Mastery in any form is an idealized goal. It is what lays at the heart of every sport, every academic exercise, and every struggling ego. It is the way we define ourselves and the importance of things in our lives. It defines our role, and how we choose to see others. While the end goal is easy to imagine, getting there is significantly more challenging. To that end, lets review some of the quotes given by the masters themselves.
“One can have no smaller or greater mastery then mastery of oneself.”
Leonardo Da Vinci hits the nail on the head with this quote. Prior to becoming perfect at any given task, we as individuals must first strive towards mastery of ourselves. This means not only control over basic desires and instincts, but a true sense of who we are and how we tick. With many people running away from the idea of therapy and psychology (for what it may reveal about themselves) mastery of oneself has never been more important.
“Mistakes and failures are precisely your means of education. They tell you about your own inadequacies.”
No one is born perfect. In addition, no one is born having already mastered something. So then, mastery requires learning, trials, success, and yes, failures. Robert Greene, responsible for the above quote rightly emphasizes the importance of failure as a tool for learning. With failure comes a deeper understanding of us, and our own fears regarding our inadequacy. By approaching this and coming back stronger then ever, we educate ourselves on how to live successfully, taking one more step towards mastery.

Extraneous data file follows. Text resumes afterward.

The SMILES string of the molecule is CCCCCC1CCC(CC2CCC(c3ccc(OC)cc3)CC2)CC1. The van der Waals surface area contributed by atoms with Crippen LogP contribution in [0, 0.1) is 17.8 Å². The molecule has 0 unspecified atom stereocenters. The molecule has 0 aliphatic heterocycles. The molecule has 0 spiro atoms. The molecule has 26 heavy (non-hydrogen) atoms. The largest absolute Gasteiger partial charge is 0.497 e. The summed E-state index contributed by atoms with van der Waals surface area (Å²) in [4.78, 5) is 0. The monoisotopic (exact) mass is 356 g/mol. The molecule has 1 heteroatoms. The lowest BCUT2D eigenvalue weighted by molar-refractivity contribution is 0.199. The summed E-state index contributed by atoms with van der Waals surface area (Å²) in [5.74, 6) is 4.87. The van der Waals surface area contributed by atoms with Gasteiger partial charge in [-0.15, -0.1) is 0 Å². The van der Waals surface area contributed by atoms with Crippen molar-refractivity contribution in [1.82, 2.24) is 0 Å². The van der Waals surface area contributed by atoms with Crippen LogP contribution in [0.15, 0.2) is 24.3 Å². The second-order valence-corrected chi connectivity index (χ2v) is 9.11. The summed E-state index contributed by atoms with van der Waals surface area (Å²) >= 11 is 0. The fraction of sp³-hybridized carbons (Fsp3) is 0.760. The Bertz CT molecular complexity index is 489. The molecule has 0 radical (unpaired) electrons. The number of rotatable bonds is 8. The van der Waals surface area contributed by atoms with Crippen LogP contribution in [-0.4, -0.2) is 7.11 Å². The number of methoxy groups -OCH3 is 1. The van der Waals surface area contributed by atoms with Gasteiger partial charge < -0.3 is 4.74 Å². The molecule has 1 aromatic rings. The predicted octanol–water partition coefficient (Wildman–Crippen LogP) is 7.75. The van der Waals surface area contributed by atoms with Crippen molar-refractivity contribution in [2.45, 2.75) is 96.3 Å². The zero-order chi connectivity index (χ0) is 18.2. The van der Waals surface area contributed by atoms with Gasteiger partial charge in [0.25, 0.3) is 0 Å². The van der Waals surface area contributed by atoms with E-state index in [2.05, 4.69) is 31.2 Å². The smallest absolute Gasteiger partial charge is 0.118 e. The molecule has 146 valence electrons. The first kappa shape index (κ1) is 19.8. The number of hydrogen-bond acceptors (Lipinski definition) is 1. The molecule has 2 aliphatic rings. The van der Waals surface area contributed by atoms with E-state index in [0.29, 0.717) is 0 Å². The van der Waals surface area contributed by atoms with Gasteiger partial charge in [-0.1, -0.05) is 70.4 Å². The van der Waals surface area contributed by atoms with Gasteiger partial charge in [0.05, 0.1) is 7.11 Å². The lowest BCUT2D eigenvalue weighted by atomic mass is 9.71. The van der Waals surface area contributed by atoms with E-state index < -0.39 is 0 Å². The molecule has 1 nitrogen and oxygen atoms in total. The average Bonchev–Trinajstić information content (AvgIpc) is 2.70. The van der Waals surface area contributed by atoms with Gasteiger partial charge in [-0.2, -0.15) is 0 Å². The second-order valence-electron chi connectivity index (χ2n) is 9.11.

“Become what you are by learning who you are.”
One of the most important lessons on the road to mastery is learning about motivation. What motivates you and your actions? What makes you, as Pindar stated, “what you are?” As individuals, we have a tendency to envision our “idealized selves.” These define what we are, and who we strive to be when it comes to the topic of mastery. However, without having an idea of what intrinsically motivates us, then we have no idea of how to work towards mastery. That is where learning who we are in the moment is the best way to project a path towards mastery. Regardless of the topic, by better understanding what we really want (removed from what we think we should want,) we can feel more confident and work towards the right goals.
I am a husband, father, truth-seeker, critical thinker, patriot, and concerned citizen. I’m a strong proponent of individual liberty and free speech. My goal is to present information that expands our awareness of crucial issues and exposes the manufactured illusion of freedom that we are sold in America. Question everything because nothing is what it seems.